Metropolitan General Manager Issues Statement on Need to Respond to Declining Colorado River Conditions

News for Immediate Release__
Metropolitan General Manager Issues Statement on Need to Respond to Declining Colorado River Conditions
June 14, 2022

Adel Hagekhalil, general manager of the Metropolitan Water District of Southern California, issues the following statement on U.S Bureau of Reclamation Commissioner Camille Touton’s testimony today before the Senate Committee on Energy and Natural Resources on the severity of the Colorado River drought and need for short- and long-term drought solutions across the West:

“The worsening conditions on the Colorado River represent the extraordinary strain the historically dry conditions are having on water resources across the state and the Southwest. Together with our partners on the river, we’ve invested billions of dollars to slow the decline of the Colorado River system reservoirs. The accelerating drought now has us at a turning point. We must do more to respond to the decades long drought that continues to stress our infrastructure, causing storage levels in Lake Mead and Lake Powell to plummet, reducing the river’s water supply reliability and threatening the loss of power generation. We remain committed to pulling together with the seven Basin states, federal government, tribal nations and Mexico to address this crisis and promote long-term sustainability of this shared water source that is vital to our communities, farms and environment.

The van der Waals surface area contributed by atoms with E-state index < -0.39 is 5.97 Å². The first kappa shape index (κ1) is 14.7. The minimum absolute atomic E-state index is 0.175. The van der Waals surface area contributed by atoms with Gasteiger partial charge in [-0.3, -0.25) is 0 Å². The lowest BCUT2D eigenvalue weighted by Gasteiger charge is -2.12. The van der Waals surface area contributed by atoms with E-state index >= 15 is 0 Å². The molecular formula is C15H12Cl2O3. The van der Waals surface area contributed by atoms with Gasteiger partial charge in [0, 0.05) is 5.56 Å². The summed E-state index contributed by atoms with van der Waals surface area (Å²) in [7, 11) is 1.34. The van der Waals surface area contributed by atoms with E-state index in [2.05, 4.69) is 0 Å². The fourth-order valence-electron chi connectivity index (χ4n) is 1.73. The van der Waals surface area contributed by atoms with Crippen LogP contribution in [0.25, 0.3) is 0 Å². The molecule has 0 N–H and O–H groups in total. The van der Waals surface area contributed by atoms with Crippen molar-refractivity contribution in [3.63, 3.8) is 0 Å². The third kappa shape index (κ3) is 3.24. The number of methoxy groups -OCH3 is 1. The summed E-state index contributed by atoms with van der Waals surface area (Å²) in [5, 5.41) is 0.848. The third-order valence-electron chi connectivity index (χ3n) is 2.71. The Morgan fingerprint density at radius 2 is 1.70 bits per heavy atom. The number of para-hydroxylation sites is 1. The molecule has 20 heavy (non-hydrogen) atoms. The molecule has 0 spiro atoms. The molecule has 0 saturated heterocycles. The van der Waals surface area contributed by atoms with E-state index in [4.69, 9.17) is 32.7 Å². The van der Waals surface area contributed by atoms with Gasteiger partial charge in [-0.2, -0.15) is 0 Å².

“In Southern California, we’re pushing our residents and businesses to cut their water use and seeking federal and state support for projects and programs that help us adapt to drought and climate change by investing in local supplies, storage and increasing the flexibility of our water system to allow us to reduce our reliance on our imported water resources.”



The Metropolitan Water District of Southern California is a state-established cooperative that, along with its 26 cities and retail suppliers, provides water for 19 million people in six counties. The district imports water from the Colorado River and Northern California to supplement local supplies, and helps its members to develop increased water conservation, recycling, storage and other resource-management programs.